Despite the unresolved issues, President Bush predicted the Democratic-controlled Congress would soon pass a "a robust plan to deal with serious problems." He was speaking to the United Nations General assembly.

    Stocks held steady in pre-noon trading on Wall Street as Paulson told senators that quick passage of the administration's plan is "the single most effective thing we can do to help homeowners, the American people and stimulate our economy."

    But even before Paulson could speak, lawmakers expressed unhappiness, criticism of the plan and — in the case of some conservative Republicans — outright opposition.

    Sen. Richard C. Shelby of Alabama, the panel's senior Republican, was even more blunt. "I have long opposed government bailouts for individuals and corporate America alike," he said. Seated a few feet away from Paulson and Bernanke, he added, "We have been given no credible assurances that this plan will work. We could very well send $700 billion, or a trillion, and not resolve the crisis."

    Sen. Jim Bunning, R-Ky., added, "This massive bailout is not a solution. It is financial socialism and it's un-American."

    But Bernanke said action by lawmakers "is urgently required to stabilize the situation and avert what otherwise could be very serious consequences for our financial markets and for our economy."

    A third witness, Securities and Exchange Commission Chairman Christopher Cox, urged Congress to regulate a type of corporate debt insurance that figured prominently in the country's financial crisis.

    "I urge you to provide in statute the authority to regulate these products to enhance investor protection and ensure the operation of fair and orderly markets," he said. The debt insurance is known as credit default swaps.

    So far this year, a dozen federally insured banks and thrifts have failed, compared with three last year. The country's largest thrift, Washington Mutual Inc., is faltering.

    The U.S. has taken extraordinary measures in recent weeks to prevent a financial calamity, which would have devastating implications for the broader economy. It has, among other things, taken control of mortgage giants Fannie Mae and Freddie Mac, provided an $85 billion emergency loan to insurance colossus American International Group Inc. and temporarily banned short selling of hundreds of financial stocks.

    "This massive bailout is not a solution. It is financial socialism and it's un-American," said Sen. Jim Bunning, R-Ky.
     
  2. How can you get more likely than 100%?

    There is going to be a recession regardless of what the government does. If governments could cure recessions, there wouldn't be any in the first place.
     
  3. risk1

    risk1

    Fair point.
     
  4. What's it say about our system when the American citizen is on the hook whether they like it or not? I'll tell you what it says...that citizens are merely bait fish placed on the hook by these crooked, ultra greedy pricks. No moral compass whatsoever.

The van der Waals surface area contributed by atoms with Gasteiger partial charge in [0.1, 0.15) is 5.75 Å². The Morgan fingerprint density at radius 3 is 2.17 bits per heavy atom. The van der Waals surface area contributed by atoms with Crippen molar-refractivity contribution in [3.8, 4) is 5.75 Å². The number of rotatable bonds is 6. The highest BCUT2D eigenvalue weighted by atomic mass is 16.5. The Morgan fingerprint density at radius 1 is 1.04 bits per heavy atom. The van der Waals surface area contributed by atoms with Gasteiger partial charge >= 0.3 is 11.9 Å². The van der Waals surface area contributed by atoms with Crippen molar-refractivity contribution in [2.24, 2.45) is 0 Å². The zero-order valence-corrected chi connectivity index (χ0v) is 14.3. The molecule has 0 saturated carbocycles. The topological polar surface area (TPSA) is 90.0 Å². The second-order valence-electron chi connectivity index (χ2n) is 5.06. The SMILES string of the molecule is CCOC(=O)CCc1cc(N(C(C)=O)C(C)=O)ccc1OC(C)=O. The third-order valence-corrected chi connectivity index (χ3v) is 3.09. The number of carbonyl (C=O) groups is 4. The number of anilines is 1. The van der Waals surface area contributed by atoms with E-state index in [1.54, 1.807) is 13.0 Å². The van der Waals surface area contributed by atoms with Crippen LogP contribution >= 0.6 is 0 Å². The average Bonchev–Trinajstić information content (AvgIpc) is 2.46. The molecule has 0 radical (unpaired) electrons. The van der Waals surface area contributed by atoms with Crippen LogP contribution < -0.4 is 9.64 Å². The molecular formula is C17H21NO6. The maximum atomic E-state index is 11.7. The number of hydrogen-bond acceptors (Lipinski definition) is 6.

Some heads should definitely roll here.
     
  5. There is nothing wrong with a recession. It gets rid of excesses from the previous economic cycle. We are then stronger when the economy turns up.

    As I recall, every recession that we have ever encountered has always ended.

    Is it prudent for traders to continously leverage up to prevent a loss? Or just take the loss, and accept drawdowns as a part of trading?
     
  6. As I have sat and watched some of the testimony over the last couple of day I thought it would be easier just to tent the place and fumigate, and start fresh.

    Seriously, who says you need a lot of political experience to have to be a good representative of the the people. Schwarzenegger and Jessie Venture had no previous political experience and did just as well as any professional politician IMO. You need sound advisers, common sense and that's about it.

    That's the problem both of these parties are nothing more than a bunch of political hacks that owe favors to their cronies and contributors. No different than lawyers professional liars.

    BTW we have been in recession for awhile, it was just called a slowdown.
     
  7. Although it's absurd enough for the Academic to make such comments, it's nothing compared to the whopper regarding what the government should pay for assets from troubled banks, Bernanke Signals U.S. Should Pay More for Bad Debt.

    ``Accounting rules require banks to value many assets at something close to a very low fire-sale price rather than the hold-to-maturity price,'' Bernanke said in testimony to the Senate Banking Committee today. ``If the Treasury bids for and then buys assets at a price close to the hold-to-maturity price, there will be substantial benefits.''

    Bernanke's remarks, an unusual departure from his prepared testimony, come as lawmakers and the Bush administration negotiate a rescue plan aimed at easing the worst financial crisis since the Great Depression. The Fed chief said paying prices higher than the bad assets would fetch in the open market would help ``unfreeze'' credit markets and aid the economy.

    Analysts said Bernanke is essentially advocating that government use a pricing model that assumes that the debt will be paid in full over a long period of time. That is different from the mark-to-market model used by investment banks that prices assets at what they are worth on a given day.

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    This guy taught economics ?
     
  8. S2007

    just curious are you a day trader? investor? position trader ? etc